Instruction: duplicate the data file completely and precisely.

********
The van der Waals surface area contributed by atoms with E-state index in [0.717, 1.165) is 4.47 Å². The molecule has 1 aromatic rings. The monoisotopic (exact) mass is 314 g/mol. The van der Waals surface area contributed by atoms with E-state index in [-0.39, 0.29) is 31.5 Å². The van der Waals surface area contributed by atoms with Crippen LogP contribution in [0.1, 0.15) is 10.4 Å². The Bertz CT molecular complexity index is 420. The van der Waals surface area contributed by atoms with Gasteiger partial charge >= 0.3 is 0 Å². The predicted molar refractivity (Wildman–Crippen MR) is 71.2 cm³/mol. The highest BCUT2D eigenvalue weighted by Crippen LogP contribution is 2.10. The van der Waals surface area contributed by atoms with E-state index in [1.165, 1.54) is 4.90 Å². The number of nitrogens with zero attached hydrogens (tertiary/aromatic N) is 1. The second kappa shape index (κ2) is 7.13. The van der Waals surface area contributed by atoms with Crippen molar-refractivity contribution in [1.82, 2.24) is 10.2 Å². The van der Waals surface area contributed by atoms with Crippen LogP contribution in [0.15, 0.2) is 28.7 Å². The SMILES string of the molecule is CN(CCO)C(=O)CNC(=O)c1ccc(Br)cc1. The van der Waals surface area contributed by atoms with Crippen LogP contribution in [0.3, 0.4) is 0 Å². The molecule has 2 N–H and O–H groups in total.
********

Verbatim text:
The van der Waals surface area contributed by atoms with E-state index in [0.717, 1.165) is 4.47 Å². The molecule has 1 aromatic rings. The monoisotopic (exact) mass is 314 g/mol. The van der Waals surface area contributed by atoms with E-state index in [-0.39, 0.29) is 31.5 Å². The van der Waals surface area contributed by atoms with Crippen LogP contribution in [0.1, 0.15) is 10.4 Å². The Bertz CT molecular complexity index is 420. The van der Waals surface area contributed by atoms with Gasteiger partial charge >= 0.3 is 0 Å². The predicted molar refractivity (Wildman–Crippen MR) is 71.2 cm³/mol. The highest BCUT2D eigenvalue weighted by Crippen LogP contribution is 2.10. The van der Waals surface area contributed by atoms with E-state index in [1.165, 1.54) is 4.90 Å². The number of nitrogens with zero attached hydrogens (tertiary/aromatic N) is 1. The second kappa shape index (κ2) is 7.13. The van der Waals surface area contributed by atoms with Crippen molar-refractivity contribution in [1.82, 2.24) is 10.2 Å². The van der Waals surface area contributed by atoms with Crippen LogP contribution in [0.15, 0.2) is 28.7 Å². The SMILES string of the molecule is CN(CCO)C(=O)CNC(=O)c1ccc(Br)cc1. The van der Waals surface area contributed by atoms with Crippen LogP contribution in [0.3, 0.4) is 0 Å². The molecule has 2 N–H and O–H groups in total.